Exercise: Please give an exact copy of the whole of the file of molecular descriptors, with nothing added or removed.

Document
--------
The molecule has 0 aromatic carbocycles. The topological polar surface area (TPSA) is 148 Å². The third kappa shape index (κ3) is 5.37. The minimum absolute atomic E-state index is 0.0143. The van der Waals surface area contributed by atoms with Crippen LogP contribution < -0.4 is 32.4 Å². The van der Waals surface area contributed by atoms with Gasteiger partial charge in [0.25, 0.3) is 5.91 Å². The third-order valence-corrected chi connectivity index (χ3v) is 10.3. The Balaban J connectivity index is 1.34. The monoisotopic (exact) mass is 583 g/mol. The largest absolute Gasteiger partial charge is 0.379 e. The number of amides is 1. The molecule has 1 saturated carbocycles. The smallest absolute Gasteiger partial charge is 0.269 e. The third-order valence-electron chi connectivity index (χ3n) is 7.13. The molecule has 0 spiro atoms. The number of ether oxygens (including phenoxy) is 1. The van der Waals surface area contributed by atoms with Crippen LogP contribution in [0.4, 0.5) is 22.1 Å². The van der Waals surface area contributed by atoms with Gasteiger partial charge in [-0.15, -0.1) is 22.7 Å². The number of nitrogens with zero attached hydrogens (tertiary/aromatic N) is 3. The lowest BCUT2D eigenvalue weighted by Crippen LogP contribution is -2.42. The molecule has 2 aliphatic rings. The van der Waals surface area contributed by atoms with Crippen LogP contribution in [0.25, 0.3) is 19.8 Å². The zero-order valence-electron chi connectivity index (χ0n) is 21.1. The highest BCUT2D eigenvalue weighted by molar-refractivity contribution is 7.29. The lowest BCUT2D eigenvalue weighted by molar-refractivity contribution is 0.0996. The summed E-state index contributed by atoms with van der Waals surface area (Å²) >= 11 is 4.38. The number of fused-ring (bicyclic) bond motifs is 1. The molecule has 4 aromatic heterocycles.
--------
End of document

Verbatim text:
The molecule has 0 aromatic carbocycles. The topological polar surface area (TPSA) is 148 Å². The third kappa shape index (κ3) is 5.37. The minimum absolute atomic E-state index is 0.0143. The van der Waals surface area contributed by atoms with Crippen LogP contribution < -0.4 is 32.4 Å². The van der Waals surface area contributed by atoms with Gasteiger partial charge in [0.25, 0.3) is 5.91 Å². The third-order valence-corrected chi connectivity index (χ3v) is 10.3. The Balaban J connectivity index is 1.34. The monoisotopic (exact) mass is 583 g/mol. The largest absolute Gasteiger partial charge is 0.379 e. The number of amides is 1. The molecule has 1 saturated carbocycles. The smallest absolute Gasteiger partial charge is 0.269 e. The third-order valence-electron chi connectivity index (χ3n) is 7.13. The molecule has 0 spiro atoms. The number of ether oxygens (including phenoxy) is 1. The van der Waals surface area contributed by atoms with Crippen LogP contribution in [0.4, 0.5) is 22.1 Å². The van der Waals surface area contributed by atoms with Gasteiger partial charge in [-0.15, -0.1) is 22.7 Å². The number of nitrogens with zero attached hydrogens (tertiary/aromatic N) is 3. The lowest BCUT2D eigenvalue weighted by Crippen LogP contribution is -2.42. The molecule has 2 aliphatic rings. The van der Waals surface area contributed by atoms with Crippen LogP contribution in [0.25, 0.3) is 19.8 Å². The zero-order valence-electron chi connectivity index (χ0n) is 21.1. The highest BCUT2D eigenvalue weighted by molar-refractivity contribution is 7.29. The lowest BCUT2D eigenvalue weighted by molar-refractivity contribution is 0.0996. The summed E-state index contributed by atoms with van der Waals surface area (Å²) >= 11 is 4.38. The number of fused-ring (bicyclic) bond motifs is 1. The molecule has 4 aromatic heterocycles.